The F1-F5 keys offer up a few multimedia controls, allowing for play/pause, stop, and volume adjustments.

In the top left, you’ve got all your usual indicator LEDs, as well as a small Zergo logo.

The bottom row of buttons are much larger and designed for ease of access and thumb control. It seems obvious, but each half really does have to be designed for one-handed control. However, they don’t want you taking your hands out of that ergonomic position either.

You’ll notice that QWERT and ASDF rows are aligned any symmetrical rather than offset as they commonly would be. However, the ZXCV row is still offset. It’s a small change, but one that is very easily adapted too, even if you touch type. This as Zergo say better themselves “creates an asymmetry of reach for your fingers. You have under-reach for your left fingers and over-reach for your right fingers. We’ve aligned these by pushing the rows to the right. It just feels right.”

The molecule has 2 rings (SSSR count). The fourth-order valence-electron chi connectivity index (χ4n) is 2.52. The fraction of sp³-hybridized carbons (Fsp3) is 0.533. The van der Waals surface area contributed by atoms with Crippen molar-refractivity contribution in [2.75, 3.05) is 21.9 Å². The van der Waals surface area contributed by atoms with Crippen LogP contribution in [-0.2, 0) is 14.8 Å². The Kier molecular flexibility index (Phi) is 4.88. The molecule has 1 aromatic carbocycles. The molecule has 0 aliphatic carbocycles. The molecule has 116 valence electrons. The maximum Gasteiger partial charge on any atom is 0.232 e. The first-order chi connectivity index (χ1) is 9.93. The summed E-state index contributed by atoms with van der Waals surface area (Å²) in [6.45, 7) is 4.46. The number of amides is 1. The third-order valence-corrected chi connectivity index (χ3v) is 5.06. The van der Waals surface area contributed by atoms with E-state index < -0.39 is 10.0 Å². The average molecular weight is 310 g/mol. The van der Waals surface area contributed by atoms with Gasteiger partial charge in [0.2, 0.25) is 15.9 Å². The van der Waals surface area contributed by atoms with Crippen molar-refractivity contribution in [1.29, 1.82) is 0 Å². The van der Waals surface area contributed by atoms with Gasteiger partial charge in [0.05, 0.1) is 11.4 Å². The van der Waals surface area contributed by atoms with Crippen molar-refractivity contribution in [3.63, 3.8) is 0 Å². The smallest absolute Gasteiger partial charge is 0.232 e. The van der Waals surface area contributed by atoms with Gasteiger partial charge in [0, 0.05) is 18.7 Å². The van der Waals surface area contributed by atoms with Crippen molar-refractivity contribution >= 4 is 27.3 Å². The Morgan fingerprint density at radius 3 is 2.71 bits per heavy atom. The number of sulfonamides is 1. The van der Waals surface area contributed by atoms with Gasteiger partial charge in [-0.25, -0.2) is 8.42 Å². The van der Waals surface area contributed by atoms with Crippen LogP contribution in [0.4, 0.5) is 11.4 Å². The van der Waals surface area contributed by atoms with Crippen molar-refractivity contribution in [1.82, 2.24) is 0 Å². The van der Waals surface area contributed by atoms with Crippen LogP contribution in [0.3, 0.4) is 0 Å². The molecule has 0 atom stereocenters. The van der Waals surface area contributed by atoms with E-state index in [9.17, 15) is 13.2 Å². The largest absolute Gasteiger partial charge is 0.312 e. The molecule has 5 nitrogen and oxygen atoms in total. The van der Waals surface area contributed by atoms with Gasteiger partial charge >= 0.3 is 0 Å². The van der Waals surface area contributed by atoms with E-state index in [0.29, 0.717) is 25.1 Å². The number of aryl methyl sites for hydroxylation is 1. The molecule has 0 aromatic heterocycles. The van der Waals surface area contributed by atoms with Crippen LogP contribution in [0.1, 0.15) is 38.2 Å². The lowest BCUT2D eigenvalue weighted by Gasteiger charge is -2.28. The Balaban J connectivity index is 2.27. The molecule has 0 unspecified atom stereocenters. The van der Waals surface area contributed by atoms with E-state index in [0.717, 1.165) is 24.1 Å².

the right side of the keyboard is equally familiar and strange at the same time. You’ll notice there’s no enter key on the right, as that’s now on the bottom row of the left side. There’s no real number pad, instead, you get a Num Lock button on the bottom row and a built-in number pad on the keyboard its self. You can see 1, 2, and 3 on J, K and L, etc. The same is true of the arrow keys, which are on J, K, L, and I, which can be used with the Fn Shift or the Fn Lock.